We refused to use the obvious stylistic elements, but nevertheless there is a Japanese feeling to the ‘drawing masses’ in the film. Kandinsky wrote that even belonging to a certain nationality can be represented at an abstract level. Every developed culture has its own color scheme. For example, Greece’s colors are white, black and brown. Russia’s are red, blue, gold and white. When you see Japanese landscapes, the color masses are very clearly delineated. The whole effect of the drawing makes you think: “Maybe time did all this. Maybe time dipped this piece of paper into the wind and streams and rain, spilled a little fog here and there, a little mud.” Even though we talked about the French, about Corot’s landscapes and how he drew the wind, we had this general feeling about the surrounding scenery. Corot has a famous drawing of the wind. When we finished filming, I suddenly realized that the film is really similar to that particular drawing. How could this be? Why? Well, it’s only natural! At the end of the 19th century and the beginning of the 20th, the French themselves were fans of Japanese art. Émile Zola introduced French artists to Japanese prints. As a result, the impressionists began to see things differently. The impressionists weren’t the only ones influenced. Van Gogh also saw them. The blooming apple-trees – that’s Japan. I believe Cézanne was also influenced, and Lautrec, and many, many others.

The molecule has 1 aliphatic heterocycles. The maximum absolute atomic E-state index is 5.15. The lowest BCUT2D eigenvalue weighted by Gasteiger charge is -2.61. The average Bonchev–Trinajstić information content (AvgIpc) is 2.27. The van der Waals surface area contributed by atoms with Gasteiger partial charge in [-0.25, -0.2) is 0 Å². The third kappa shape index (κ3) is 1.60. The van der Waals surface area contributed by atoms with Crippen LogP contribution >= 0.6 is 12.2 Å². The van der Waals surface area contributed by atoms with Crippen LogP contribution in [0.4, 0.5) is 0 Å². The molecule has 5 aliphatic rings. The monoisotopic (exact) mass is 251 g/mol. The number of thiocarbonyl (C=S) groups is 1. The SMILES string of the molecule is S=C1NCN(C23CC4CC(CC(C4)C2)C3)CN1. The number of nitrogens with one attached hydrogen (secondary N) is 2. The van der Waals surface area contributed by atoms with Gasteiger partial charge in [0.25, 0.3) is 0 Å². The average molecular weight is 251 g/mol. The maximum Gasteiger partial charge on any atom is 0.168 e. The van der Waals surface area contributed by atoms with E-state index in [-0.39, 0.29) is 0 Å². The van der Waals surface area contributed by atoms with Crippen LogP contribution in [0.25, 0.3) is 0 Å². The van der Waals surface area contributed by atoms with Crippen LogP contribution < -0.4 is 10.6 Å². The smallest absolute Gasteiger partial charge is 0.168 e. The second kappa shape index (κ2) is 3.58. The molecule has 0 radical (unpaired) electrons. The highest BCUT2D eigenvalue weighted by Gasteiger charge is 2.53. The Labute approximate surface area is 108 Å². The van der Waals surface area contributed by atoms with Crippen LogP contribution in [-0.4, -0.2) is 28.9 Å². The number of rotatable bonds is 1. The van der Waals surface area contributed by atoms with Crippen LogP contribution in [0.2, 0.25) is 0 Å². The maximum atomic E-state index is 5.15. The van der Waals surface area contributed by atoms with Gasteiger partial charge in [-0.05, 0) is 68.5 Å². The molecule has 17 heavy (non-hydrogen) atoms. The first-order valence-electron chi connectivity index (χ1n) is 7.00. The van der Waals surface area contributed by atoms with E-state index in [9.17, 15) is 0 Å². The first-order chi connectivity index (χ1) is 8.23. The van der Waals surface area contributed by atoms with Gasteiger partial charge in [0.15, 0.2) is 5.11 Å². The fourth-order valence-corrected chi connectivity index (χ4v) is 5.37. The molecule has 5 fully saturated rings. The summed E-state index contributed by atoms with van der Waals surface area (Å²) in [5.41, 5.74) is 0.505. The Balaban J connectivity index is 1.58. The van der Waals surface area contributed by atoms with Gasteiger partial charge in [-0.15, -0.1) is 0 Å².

You see, to me this kind of (often unconscious) cultural interchange is more important than trying to understand the specifics of a certain culture.

So you weren’t out to express a Buddhist or Zen Buddhist view of the world?